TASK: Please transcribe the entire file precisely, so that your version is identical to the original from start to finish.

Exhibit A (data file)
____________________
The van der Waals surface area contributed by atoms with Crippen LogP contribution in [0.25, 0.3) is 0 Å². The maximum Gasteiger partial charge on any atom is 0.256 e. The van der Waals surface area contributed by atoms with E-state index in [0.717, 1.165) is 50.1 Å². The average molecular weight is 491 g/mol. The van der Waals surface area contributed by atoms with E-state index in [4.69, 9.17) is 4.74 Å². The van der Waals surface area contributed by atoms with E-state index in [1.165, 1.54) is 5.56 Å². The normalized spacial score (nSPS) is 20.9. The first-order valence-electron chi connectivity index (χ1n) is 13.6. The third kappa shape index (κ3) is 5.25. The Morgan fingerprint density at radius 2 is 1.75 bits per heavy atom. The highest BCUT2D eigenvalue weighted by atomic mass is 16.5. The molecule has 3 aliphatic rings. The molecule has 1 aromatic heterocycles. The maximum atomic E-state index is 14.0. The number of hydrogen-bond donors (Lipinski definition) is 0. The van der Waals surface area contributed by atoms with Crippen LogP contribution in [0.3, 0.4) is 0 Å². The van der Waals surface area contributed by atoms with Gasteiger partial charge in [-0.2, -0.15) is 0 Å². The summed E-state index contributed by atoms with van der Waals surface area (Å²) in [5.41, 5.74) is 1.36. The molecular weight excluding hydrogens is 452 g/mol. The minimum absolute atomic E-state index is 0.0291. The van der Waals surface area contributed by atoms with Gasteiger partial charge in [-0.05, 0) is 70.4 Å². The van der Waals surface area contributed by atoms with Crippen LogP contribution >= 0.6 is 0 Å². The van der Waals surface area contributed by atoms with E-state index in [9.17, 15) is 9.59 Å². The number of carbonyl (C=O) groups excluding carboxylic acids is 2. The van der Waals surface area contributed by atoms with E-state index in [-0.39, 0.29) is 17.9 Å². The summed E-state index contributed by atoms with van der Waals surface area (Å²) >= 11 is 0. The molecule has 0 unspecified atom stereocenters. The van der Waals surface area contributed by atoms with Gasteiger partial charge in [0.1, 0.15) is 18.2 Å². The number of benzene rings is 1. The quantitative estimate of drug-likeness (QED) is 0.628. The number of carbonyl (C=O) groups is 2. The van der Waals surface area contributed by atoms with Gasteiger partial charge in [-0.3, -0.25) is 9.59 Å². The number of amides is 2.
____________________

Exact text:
The van der Waals surface area contributed by atoms with Crippen LogP contribution in [0.25, 0.3) is 0 Å². The maximum Gasteiger partial charge on any atom is 0.256 e. The van der Waals surface area contributed by atoms with E-state index in [0.717, 1.165) is 50.1 Å². The average molecular weight is 491 g/mol. The van der Waals surface area contributed by atoms with E-state index in [4.69, 9.17) is 4.74 Å². The van der Waals surface area contributed by atoms with E-state index in [1.165, 1.54) is 5.56 Å². The normalized spacial score (nSPS) is 20.9. The first-order valence-electron chi connectivity index (χ1n) is 13.6. The third kappa shape index (κ3) is 5.25. The Morgan fingerprint density at radius 2 is 1.75 bits per heavy atom. The highest BCUT2D eigenvalue weighted by atomic mass is 16.5. The molecule has 3 aliphatic rings. The molecule has 1 aromatic heterocycles. The maximum atomic E-state index is 14.0. The number of hydrogen-bond donors (Lipinski definition) is 0. The van der Waals surface area contributed by atoms with Crippen LogP contribution in [0.3, 0.4) is 0 Å². The van der Waals surface area contributed by atoms with Gasteiger partial charge in [-0.2, -0.15) is 0 Å². The summed E-state index contributed by atoms with van der Waals surface area (Å²) in [5.41, 5.74) is 1.36. The molecular weight excluding hydrogens is 452 g/mol. The minimum absolute atomic E-state index is 0.0291. The van der Waals surface area contributed by atoms with Gasteiger partial charge in [-0.05, 0) is 70.4 Å². The van der Waals surface area contributed by atoms with Crippen LogP contribution >= 0.6 is 0 Å². The van der Waals surface area contributed by atoms with E-state index in [9.17, 15) is 9.59 Å². The number of carbonyl (C=O) groups excluding carboxylic acids is 2. The van der Waals surface area contributed by atoms with E-state index in [-0.39, 0.29) is 17.9 Å². The summed E-state index contributed by atoms with van der Waals surface area (Å²) >= 11 is 0. The molecule has 0 unspecified atom stereocenters. The van der Waals surface area contributed by atoms with Gasteiger partial charge in [0.1, 0.15) is 18.2 Å². The number of benzene rings is 1. The quantitative estimate of drug-likeness (QED) is 0.628. The number of carbonyl (C=O) groups is 2. The van der Waals surface area contributed by atoms with Gasteiger partial charge in [-0.3, -0.25) is 9.59 Å². The number of amides is 2.